Although being a dominant player in the league last season, he still looked like a boy physically. He needs to continue to mature physically in order to take the next step. I don’t have a doubt he has the talent it takes to play in the NHL in a year or two, but he needs to be physically ready too.

SP: InStat data suggests that Dahlen does not initiate contact — just 2 hits in 52 games — and he’s a bit of a turnover machine — 6.24 Giveaways to 2.83 Takeaways per game — are those fair assessments? Also, does a 49% challenge percentage speak to a need to improve at one-on-one battles?

UB: I would say that it’s a pretty fair assumption, but you have to take into account that Swedish hockey isn’t overly physical compared to the North American game. You also have to take into account that he was a very dominant player in this league last season and pretty much got away with anything because of that.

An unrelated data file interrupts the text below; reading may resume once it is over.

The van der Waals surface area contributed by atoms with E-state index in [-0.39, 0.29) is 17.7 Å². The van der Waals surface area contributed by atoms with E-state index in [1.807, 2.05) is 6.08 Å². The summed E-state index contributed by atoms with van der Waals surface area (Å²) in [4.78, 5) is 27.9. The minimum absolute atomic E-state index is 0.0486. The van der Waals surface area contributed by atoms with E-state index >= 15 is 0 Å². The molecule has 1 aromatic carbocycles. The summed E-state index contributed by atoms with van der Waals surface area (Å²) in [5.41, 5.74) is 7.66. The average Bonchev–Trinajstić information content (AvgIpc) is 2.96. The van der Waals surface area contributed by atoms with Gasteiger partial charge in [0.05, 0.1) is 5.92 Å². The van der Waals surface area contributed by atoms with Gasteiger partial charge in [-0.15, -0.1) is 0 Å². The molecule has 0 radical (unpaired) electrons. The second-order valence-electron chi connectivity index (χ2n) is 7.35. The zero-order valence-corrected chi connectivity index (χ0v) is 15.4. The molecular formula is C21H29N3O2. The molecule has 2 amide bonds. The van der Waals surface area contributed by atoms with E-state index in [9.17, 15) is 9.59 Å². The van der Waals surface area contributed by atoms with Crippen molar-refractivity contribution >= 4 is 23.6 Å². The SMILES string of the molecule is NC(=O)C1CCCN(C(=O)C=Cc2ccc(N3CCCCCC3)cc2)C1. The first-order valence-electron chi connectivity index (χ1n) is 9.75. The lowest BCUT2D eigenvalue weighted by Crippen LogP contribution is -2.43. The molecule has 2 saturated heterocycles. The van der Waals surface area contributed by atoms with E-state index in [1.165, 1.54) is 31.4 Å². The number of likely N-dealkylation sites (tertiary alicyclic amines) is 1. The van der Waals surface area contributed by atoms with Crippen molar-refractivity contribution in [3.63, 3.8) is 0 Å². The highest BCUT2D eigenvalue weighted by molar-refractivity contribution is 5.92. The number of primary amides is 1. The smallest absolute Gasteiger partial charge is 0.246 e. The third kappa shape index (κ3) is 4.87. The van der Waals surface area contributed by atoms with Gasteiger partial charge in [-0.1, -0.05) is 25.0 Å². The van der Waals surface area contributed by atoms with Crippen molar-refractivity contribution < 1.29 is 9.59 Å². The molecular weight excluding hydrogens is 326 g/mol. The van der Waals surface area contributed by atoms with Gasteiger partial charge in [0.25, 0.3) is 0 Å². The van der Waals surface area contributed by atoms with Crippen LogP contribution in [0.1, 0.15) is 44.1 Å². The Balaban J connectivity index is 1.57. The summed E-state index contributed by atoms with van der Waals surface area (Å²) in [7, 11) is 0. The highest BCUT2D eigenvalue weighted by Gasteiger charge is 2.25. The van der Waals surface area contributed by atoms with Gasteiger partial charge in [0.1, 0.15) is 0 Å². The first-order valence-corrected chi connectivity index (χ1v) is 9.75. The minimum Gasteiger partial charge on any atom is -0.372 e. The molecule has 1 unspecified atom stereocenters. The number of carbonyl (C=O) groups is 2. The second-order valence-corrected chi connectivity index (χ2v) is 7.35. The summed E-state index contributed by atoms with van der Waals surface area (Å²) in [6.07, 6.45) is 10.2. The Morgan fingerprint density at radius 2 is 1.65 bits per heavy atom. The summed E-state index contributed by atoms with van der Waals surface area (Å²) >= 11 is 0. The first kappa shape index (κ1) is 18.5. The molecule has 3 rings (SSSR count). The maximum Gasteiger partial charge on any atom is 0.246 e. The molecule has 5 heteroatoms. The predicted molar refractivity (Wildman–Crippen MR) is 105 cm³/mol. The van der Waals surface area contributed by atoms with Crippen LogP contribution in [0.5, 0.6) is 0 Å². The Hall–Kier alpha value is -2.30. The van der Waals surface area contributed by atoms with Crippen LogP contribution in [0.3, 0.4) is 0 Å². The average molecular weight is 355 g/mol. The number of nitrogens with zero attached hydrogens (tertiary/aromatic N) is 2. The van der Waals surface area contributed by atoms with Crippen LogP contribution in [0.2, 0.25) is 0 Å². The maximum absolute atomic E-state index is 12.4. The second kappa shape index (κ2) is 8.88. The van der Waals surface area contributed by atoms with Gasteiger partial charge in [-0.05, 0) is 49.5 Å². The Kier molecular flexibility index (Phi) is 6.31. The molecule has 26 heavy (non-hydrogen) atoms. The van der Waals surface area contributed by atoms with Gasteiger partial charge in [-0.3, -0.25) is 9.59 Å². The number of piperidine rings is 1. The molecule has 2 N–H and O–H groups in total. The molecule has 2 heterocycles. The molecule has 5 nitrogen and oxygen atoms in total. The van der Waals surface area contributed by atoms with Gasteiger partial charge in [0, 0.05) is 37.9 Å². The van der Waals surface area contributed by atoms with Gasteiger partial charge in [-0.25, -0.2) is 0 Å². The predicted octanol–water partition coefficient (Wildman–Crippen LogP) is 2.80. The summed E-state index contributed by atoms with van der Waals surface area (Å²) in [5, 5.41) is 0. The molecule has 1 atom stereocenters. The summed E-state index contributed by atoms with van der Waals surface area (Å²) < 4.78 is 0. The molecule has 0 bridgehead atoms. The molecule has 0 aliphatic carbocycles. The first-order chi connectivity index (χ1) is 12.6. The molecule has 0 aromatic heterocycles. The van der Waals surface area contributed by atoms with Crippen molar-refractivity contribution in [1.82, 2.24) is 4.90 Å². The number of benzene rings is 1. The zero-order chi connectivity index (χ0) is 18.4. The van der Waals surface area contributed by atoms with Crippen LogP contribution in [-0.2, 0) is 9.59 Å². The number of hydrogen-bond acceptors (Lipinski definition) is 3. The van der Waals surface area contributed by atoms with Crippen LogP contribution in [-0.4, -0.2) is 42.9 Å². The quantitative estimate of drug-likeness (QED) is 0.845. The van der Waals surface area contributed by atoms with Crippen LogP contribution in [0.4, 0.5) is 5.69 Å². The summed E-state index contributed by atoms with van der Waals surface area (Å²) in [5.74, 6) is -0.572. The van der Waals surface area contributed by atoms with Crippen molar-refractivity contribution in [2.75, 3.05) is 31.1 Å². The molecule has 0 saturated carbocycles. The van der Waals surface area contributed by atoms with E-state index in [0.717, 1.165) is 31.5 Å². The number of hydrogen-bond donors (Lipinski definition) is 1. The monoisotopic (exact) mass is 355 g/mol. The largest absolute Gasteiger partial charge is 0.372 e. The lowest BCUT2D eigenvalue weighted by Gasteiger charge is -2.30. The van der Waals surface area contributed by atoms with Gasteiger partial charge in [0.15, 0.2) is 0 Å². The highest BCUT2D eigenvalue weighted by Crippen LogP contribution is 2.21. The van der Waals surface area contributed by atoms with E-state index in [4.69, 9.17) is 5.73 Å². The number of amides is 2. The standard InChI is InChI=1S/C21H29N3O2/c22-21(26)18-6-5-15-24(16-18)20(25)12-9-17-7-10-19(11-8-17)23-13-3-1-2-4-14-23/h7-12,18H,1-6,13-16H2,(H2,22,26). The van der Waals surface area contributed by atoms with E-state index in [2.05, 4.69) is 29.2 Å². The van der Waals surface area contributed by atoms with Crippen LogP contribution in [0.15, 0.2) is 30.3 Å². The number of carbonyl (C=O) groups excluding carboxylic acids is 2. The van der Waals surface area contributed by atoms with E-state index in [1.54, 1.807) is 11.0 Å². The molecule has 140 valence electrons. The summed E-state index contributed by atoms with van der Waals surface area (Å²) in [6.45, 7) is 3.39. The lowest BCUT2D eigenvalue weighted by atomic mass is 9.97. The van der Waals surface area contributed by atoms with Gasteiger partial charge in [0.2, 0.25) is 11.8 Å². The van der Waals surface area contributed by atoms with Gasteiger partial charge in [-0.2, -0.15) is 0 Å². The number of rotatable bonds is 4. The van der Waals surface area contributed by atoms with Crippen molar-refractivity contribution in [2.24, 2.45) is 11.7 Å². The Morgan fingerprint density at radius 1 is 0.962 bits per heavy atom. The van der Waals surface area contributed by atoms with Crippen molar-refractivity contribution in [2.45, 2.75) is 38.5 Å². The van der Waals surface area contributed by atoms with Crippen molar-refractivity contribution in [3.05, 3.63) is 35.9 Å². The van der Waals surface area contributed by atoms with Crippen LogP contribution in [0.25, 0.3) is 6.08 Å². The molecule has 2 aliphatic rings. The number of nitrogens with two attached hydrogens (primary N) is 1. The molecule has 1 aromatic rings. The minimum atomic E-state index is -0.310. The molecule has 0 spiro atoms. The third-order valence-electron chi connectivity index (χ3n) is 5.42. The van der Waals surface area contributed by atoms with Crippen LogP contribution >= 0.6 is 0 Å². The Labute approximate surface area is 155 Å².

If there’s one thing that could be concerning about him spending one more year in that league, it might be that it could cause him to create some bad habits just because he’s so dominant that he gets away with turnovers and poor decision-making. My hope is that he gets the chance to don the Swedish national jersey some time during the season so he can be tested against international competition. I think that would be a good test for him and also a way to see where he stands.

SP: In short, Dahlen appears to be a player who won’t succeed in the NHL if he isn’t producing points — does that seem accurate?

UB: At this point in his career, yes, but I still think there’s plenty of time for him to develop as a player and find another niche if the goals and the points don’t come for him at the next level. Smart players can adapt and it will be up to him to prove that he is one of those players if that scenario occurs.